Yesterday evening at Sanders Theatre a large audience cordially welcomed Hon. W. C. P. Breckenridge of Kentucky, who, as a guest of the Free Wool Club, spoke on "The Responsibilities of Power." Mr. Breckenridge said:
The Democratic party is founded on the principles necessary for the maintenance of the Union. I do not deny that it has made several serious mistakes, but through them all it has remained true to its principles. Because of these principles they will come into power as it was of these principles that they went out of power.
From 1856 to 1870 the Republican party was perhaps the greatest party the world has ever seen; but by 1888 it had become a yast machine controlled by able, far-seeing business men who used it for mercenary and lucrative purposes. With a majority in both houses and a Republican President. the Republican party had a glorious opportunity. It failed ignominiously, and the last election was a revolt of the common people.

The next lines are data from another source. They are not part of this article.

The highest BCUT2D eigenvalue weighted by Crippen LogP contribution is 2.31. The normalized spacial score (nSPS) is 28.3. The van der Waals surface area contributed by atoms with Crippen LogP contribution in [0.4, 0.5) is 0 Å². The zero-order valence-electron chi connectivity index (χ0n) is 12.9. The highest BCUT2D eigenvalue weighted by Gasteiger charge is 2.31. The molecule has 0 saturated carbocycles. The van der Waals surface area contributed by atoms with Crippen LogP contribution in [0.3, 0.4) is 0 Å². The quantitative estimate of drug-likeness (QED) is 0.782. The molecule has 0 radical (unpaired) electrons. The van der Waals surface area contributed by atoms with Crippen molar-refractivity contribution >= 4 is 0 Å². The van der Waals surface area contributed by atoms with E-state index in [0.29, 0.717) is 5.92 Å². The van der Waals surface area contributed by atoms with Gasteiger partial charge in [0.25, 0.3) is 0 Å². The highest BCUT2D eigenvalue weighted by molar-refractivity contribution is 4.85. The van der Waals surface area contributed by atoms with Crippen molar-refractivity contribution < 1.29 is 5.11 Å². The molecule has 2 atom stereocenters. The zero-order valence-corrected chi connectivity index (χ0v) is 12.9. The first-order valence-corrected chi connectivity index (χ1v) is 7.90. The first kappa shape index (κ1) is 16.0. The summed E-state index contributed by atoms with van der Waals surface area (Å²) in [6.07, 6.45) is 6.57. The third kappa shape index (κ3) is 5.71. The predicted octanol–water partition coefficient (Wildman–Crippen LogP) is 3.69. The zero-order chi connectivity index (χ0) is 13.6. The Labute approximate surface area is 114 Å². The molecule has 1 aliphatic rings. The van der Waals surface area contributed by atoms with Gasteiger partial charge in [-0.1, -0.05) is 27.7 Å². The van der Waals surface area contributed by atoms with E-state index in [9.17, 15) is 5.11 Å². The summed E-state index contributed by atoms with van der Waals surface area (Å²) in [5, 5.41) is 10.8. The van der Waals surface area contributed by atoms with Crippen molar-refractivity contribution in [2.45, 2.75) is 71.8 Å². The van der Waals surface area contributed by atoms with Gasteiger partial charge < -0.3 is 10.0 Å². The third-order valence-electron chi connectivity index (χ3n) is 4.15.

The Democratic party gladly welcomes additions. In '72 it received the cream of the Republican party under Horace Greeley. In '76, when Samuel J. Tilden, elected at the polls, was unconstitutionally kept out of the presidential chair. it got another addition; in '84 when Jas. G. Blaine became the Republican nominee there was still an other reformation; in '88 the decided stand of the Democratic party won more converts; and in 1890 at the last election the best of them all joined its ranks.
The Democratic Congress will remit to the states the rights that justly belong to them. The National Government will retain its sovereign power of taxation, but this taxation shall go no further than to meet necessary expenses. The Democratic party pledges itself to economy, and the luxuries of life shall bear the burdens of taxation.
The speaker was loudly applauded several times during the evening, especially at the mention of the names of W. E. Russell, Sherman Hoar. George Fred Williams and Dr. Everett.